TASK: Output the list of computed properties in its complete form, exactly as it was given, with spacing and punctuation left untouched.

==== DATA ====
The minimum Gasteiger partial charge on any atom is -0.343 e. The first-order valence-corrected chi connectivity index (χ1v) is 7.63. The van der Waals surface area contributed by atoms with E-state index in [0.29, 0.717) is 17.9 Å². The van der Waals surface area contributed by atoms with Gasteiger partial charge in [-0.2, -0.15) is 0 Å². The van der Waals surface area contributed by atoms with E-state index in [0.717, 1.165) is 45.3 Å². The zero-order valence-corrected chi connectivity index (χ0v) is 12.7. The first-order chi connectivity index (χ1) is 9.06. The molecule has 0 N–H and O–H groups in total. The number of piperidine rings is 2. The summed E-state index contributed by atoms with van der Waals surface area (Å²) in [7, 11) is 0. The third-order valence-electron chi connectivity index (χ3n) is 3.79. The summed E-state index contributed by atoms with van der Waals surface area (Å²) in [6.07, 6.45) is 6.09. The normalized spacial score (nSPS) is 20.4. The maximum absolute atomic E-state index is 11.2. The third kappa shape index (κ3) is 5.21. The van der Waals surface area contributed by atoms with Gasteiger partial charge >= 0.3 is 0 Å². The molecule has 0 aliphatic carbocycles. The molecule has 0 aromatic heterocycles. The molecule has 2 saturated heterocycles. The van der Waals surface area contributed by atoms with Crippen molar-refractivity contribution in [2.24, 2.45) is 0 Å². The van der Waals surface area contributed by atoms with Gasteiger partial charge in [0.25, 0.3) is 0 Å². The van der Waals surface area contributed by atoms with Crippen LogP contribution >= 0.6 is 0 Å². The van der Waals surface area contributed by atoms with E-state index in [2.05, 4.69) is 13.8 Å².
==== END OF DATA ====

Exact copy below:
The minimum Gasteiger partial charge on any atom is -0.343 e. The first-order valence-corrected chi connectivity index (χ1v) is 7.63. The van der Waals surface area contributed by atoms with E-state index in [0.29, 0.717) is 17.9 Å². The van der Waals surface area contributed by atoms with Gasteiger partial charge in [-0.2, -0.15) is 0 Å². The van der Waals surface area contributed by atoms with E-state index in [0.717, 1.165) is 45.3 Å². The zero-order valence-corrected chi connectivity index (χ0v) is 12.7. The first-order chi connectivity index (χ1) is 9.06. The molecule has 0 N–H and O–H groups in total. The number of piperidine rings is 2. The summed E-state index contributed by atoms with van der Waals surface area (Å²) in [7, 11) is 0. The third-order valence-electron chi connectivity index (χ3n) is 3.79. The summed E-state index contributed by atoms with van der Waals surface area (Å²) in [6.07, 6.45) is 6.09. The normalized spacial score (nSPS) is 20.4. The maximum absolute atomic E-state index is 11.2. The third kappa shape index (κ3) is 5.21. The van der Waals surface area contributed by atoms with Gasteiger partial charge >= 0.3 is 0 Å². The molecule has 0 aliphatic carbocycles. The molecule has 0 aromatic heterocycles. The molecule has 2 saturated heterocycles. The van der Waals surface area contributed by atoms with Crippen molar-refractivity contribution in [2.24, 2.45) is 0 Å². The van der Waals surface area contributed by atoms with Gasteiger partial charge in [0.25, 0.3) is 0 Å². The van der Waals surface area contributed by atoms with Crippen LogP contribution >= 0.6 is 0 Å². The van der Waals surface area contributed by atoms with E-state index in [2.05, 4.69) is 13.8 Å².